The medical advice received by Gavin Williamson before he used emergency Covid powers to order a London council to keep its schools open has been branded “astonishing” for its lack of evidence.
The education secretary issued a “temporary continuation order” on December 14, ordering the London borough of Greenwich to rescind its request for schools to move to remote learning for the final week of the autumn term.
It is disturbing if emergency legislation is being used on such flimsy evidence
It was the first use of the emergency powers under the Coronavirus Act 2020. However, the Act says that before using the sweeping powers, Williamson must “have regard to any advice” from government medical officers “relating to the incidence or transmission” of Covid.
The advice, released by the Department for Education after a Freedom of Information request by Schools Week, fails to note the transmission rates in the borough.
It also said closures would impact school testing, which was not rolled out until the following month. Just two of Greenwich’s schools were involved in a pilot testing programme of more than 70 schools.
Dan Thorpe, the leader of the Labour-led Greenwich council, told Schools Week the advice was “astonishing” and “didn’t stand up to any scrutiny whatsoever”.
Dr Mary Bousted, joint general secretary of the National Education Union, added: “It is disturbing if emergency legislation is being used on such flimsy evidence and that leads me to conclude that this was a political imperative rather than what it should have been, a considered response to a local authority.”
‘You only get called into a Sunday meeting if there’s trouble’
The DfE said it contacted Dr Jenny Harries, deputy chief medical officer for England, on Sunday, December 13, after Thorpe urged Greenwich schools to close.
Covid numbers were doubling every four days, with infections particularly hitting youngsters: 4,262 pupils and 362 staff were self-isolating at the time.
The DfE response shows Harries contacted Professor Kevin Fenton, the London regional director for Public Health England (PHE), to discuss the situation.
She reported Fenton confirmed all leaders of London councils had been briefed on the capital’s epidemiology, “but there had been no direct advice from PHE to close schools”. PHE said it is for the DfE to make decisions on school policy.
The Department of Health and Social Care (DHSC) said this was a routine briefing that provided a broad overview of epidemiology in the city.
But an email sent to London leaders prior to the meeting, seen by Schools Week, bills it as an “urgent Covid -19 briefing on the current position”.
Thorpe told Schools Week there was a “very clear message” from PHE that London was “seeing exponential growth of the virus that demands immediate action”.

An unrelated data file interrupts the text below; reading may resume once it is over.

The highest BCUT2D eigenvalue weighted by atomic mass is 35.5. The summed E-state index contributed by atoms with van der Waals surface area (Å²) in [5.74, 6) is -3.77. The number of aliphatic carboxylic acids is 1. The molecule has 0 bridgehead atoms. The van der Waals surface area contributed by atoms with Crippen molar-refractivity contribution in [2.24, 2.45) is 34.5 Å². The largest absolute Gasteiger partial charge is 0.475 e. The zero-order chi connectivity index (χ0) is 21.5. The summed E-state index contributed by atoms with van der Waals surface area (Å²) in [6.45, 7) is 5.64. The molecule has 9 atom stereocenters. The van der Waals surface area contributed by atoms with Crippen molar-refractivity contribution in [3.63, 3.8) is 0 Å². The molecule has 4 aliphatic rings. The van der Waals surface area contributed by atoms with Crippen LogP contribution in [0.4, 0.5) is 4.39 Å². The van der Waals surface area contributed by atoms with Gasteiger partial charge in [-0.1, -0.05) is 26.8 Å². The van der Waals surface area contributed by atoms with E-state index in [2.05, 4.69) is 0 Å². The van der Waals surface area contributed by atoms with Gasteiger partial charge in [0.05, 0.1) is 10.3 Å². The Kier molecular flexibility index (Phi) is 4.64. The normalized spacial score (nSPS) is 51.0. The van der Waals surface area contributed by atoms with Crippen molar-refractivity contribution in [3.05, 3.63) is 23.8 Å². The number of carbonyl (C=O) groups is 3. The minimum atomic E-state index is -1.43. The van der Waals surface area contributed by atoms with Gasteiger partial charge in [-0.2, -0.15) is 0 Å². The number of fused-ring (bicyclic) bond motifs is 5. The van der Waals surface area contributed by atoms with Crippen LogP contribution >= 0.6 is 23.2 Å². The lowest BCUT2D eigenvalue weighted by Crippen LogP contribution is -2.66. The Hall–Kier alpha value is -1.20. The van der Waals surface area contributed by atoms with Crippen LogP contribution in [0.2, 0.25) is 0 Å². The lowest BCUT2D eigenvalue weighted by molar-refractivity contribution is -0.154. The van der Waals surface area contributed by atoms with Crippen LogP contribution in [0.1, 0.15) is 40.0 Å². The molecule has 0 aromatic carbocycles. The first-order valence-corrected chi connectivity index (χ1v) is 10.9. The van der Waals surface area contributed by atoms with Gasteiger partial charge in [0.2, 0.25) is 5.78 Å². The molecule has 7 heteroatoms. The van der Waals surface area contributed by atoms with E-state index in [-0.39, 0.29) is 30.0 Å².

“If that’s not a moment to move, I’d struggle to know what is … you only get called into a meeting on a Sunday if there’s trouble.”
Harries also informed the DfE that Fenton told her that London leaders had been asking for advice on schools risk management for two weeks, but had been told it was a national policy to keep schools open. Closing could reduce the opportunities for school testing programmes, the advice added.
Following the guidance provided, the FOI states Williamson concluded the decision taken by Thorpe “was not supported by public health or scientific advice”.
‘No evidence, just narrative’
Thorpe said the minister’s decision “doesn’t seem to be based on any clear evidence or rationale” and questioned why no numerical values or transmission rates were included in the advice.
Karam Bales, an member of the NEU national executive, said: “There isn’t any evidence, we just have a narrative referencing evidence we can’t see.”
In response to Schools Week, the DHSC said at the time the advice was issued, rates of transmission in Greenwich were lower than in other areas where schools remained open.
The FOI response notes that Harries, after contacting Fenton, “subsequently clarified several key points” for departmental officials. It then states that “in particular”, that advice included the four points (pictured above) – suggesting there might be more advice that has not been revealed.
The DHSC did not respond when asked to clarify if this was a full summary of the advice Harries offered.
The DfE, in is FOI response, again acknowledged it knew about the highly infectious new Covid variant before the order. But it said the “limited and early information about the new variant was not such to have an impact on the decision”.